The association of early postoperative lactate levels with morbidity after elective major abdominal surgery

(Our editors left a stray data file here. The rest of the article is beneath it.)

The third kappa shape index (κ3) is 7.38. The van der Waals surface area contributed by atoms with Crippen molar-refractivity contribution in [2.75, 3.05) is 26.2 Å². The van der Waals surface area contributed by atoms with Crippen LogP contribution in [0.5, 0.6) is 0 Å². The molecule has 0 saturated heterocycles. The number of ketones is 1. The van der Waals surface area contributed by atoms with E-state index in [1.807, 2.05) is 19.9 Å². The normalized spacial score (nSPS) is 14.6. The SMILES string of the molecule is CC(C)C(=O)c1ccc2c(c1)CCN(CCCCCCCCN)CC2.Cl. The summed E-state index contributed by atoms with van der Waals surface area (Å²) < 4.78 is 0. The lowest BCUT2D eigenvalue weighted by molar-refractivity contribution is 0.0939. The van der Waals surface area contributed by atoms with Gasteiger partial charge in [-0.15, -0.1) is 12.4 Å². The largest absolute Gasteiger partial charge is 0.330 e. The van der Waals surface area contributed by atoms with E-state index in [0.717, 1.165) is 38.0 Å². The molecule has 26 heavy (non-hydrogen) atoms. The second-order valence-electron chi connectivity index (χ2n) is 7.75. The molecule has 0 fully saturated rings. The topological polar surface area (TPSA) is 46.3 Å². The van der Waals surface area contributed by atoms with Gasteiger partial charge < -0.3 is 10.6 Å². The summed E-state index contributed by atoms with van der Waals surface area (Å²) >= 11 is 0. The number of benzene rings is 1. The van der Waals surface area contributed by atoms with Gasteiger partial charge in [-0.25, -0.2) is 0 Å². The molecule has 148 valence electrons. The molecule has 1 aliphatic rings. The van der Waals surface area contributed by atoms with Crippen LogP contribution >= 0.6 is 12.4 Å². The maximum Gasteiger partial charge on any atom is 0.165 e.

Lactate levels are widely used as an indicator of outcome in critically ill patients. We investigated the prognostic value of postoperative lactate levels for postoperative complications (POCs), mortality and length of hospital stay after elective major abdominal surgery. A total of 195 patients were prospectively evaluated. Lactate levels were assessed on admission to the intensive care unit (ICU) [L0], at 4 hours (L4), 12 hours (L12), and 24 hours (L24) after the operation. Demographic and perioperative clinical data were collected. Patients were monitored for complications until discharge or death. Receiver operating characteristic (ROC) curves were used to determine the predictive value of lactate levels for postoperative outcomes. The best cut-off lactate values were calculated to differentiate between patients with and without complications, and outcomes in patients with lactate levels above and below the cut-off thresholds were compared. Univariate and multivariate analyses were used to identify variables associated with POCs and mortality. Seventy-six patients developed 184 complications (18 deaths), while 119 had no complications. Serum lactate levels were higher in patients with complications at all time points compared to those without complications (p < 0.001). L12 had the highest predictive value for complications (AUROC12 = 0.787; 95% CI: 0.719–0.854; p < 0.001) and mortality (AUROC12 = 0.872; 95% CI: 0.794–0.950; p < 0.001). The best L12 cut-off value for complications and mortality was 1.35 mmol/l and 1.85 mmol/l, respectively. Multivariate analysis revealed that L12 ≥ 1.35 mmol/l was an independent predictor of postoperative morbidity (OR 2.58; 95% CI 1.27–5.24, p = 0.001). L24 was predictive of POCs after major abdominal surgery. L12 had the best power to discriminate between patients with and without POCs and was associated with a longer hospital stay.
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